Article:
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The People of Solano County Versus the Next Tech-Billionaire Dystopia

If these Silicon Valley plutocrats have their way, a swath of Solano County will be transformed into their own nation-state.

Josh Edelson/Getty Images
A fire truck drives along a chunk of land recently purchased by Flannery Associates for nearly $50 million near Rio Vista, California. A stealth campaign by Silicon Valley elites with a dream of turning a swath of California farmland into a new age city has ranchers who live here challenging their tactics as well as their motives.

It is easy to mock the absurdity of California Forever, the new city that a group of tech billionaires want to build amid cattle pastures 60 miles north of San Francisco. Its wealthy backers frame the project—envisioned as a mega suburb with dense housing and walkable streets set on 60,000 rural acres—as an innovative solution to California’s housing shortage. But their bumbling and villainous antics may ensure it never gets built.

The particulars of this caper veer into the ridiculous. Flannery Associates, the billionaires’ front group, sneaked around for five years on a stealth mission to snatch up $900 million worth of agricultural land in Solano County, where land use laws expressly forbid projects like the one the group proposes. The company lavished money on local landowners, overpaying for the land by millions and creating a frenzy. Then, after some local landowners resisted their offers, the billionaires filed a $510 million lawsuit against them. Ironically, the plutocrats turned plaintiffs accused this handful of holdouts of “endless greed.”

Solano County residentswhose approval will be needed next November for the project to move forwardare understandably dubious of the shady billionaires and their secretive plan for a new community whose name sounds like a celebrity cemetery. At packed town hall meetings, community members from cities like Fairfield, Rio Vista, and Vacaville have voiced fierce opposition. They fear the project will spur environmental damage, traffic, pollution, and sprawl.

Yet there’s potentially a more sinister angle. California Forever aligns suspiciously with a cultish dystopian movement to build so-called “network statesprivate zones where tech zillionaires can abandon democratic society to live under the rule of their own private micro governments. The secret plot to assemble vast swaths of land and build a new city fits a pattern of wealthy Silicon Valley types attempting to construct similar enclaves around the globe. San Francisco billionaire Michael Moritz, a driving force behind California Forever, appeared to hint at the idea in his pitch to potential investors back in 2017.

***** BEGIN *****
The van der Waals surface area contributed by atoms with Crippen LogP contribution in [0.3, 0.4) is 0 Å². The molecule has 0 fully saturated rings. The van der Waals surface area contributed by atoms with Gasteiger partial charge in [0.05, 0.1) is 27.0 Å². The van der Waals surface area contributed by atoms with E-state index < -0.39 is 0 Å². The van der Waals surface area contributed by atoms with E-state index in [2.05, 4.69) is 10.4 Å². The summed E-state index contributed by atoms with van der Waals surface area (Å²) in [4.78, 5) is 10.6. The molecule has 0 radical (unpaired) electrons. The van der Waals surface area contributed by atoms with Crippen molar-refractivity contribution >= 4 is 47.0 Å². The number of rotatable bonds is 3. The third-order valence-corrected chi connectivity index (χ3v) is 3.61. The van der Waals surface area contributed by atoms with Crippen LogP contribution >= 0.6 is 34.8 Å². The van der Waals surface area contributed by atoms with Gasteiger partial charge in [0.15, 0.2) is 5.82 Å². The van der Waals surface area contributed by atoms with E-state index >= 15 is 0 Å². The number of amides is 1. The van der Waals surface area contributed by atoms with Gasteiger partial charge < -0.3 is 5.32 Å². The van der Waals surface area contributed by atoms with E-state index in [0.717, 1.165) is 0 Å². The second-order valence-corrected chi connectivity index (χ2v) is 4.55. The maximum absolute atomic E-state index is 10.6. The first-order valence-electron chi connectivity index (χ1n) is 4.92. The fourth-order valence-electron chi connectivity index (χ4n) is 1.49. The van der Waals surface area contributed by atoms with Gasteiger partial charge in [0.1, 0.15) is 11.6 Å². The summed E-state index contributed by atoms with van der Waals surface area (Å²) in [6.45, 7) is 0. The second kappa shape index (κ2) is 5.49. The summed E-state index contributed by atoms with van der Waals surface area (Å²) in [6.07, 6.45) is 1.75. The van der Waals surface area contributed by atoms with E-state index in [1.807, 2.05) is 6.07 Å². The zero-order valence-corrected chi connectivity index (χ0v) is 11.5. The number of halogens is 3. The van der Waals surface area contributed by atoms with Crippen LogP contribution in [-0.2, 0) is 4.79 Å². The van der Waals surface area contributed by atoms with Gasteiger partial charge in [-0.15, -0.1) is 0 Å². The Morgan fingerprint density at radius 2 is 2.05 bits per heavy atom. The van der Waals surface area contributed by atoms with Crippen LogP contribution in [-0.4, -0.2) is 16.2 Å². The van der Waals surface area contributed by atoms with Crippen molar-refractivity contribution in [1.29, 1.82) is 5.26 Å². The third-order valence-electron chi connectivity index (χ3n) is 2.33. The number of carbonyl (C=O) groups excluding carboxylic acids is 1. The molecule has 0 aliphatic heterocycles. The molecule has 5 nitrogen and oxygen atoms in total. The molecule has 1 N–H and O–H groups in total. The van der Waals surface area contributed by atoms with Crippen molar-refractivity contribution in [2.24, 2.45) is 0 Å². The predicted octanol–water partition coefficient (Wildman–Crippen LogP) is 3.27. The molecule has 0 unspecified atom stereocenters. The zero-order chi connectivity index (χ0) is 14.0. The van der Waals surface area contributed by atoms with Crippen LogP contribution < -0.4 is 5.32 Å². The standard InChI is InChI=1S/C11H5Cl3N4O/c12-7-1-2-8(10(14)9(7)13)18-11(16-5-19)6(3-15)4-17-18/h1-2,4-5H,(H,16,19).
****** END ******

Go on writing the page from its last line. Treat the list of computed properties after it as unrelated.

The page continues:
“He painted a kind of urban blank slate where everything from design to construction methods and new forms of governance could be rethought,” reported The New York Times, which first revealed the billionaires’ plan.

What does it mean to rethink “new forms of governance”? In a new book called Crack-Up Capitalism: Market Radicals and the Dream of a World Without Democracy, historian Quinn Slobodian chronicles the efforts of billionaires to create “alternative political arrangements at a small scale” through “acts of secession and fragmentation, carving out liberated territory within and beyond nations.”

In a world of intensifying crises like climate change and economic inequality, some billionaires have a novel solution: high-tech secession.

“We can secede by removing children from state-run schools, converting currency into gold or cryptocurrency, relocating to states with lower taxes, obtaining a second passport, or expatriating to a tax haven,” writes Slobodian. “We can secede, and many have, by joining gated communities to create private governments in miniature.”

Despite Silicon Valley’s talk of techno-optimism and abundance, many tech plutocrats are plagued by a “creeping sense of paranoia” about the future, said Slobodian in an interview. Fearing the possibility of civilizational collapseor driven by “greed, megalomania and the desire to have a zero percent tax rate”some tech elites seek a retreat into bespoke fortress societies.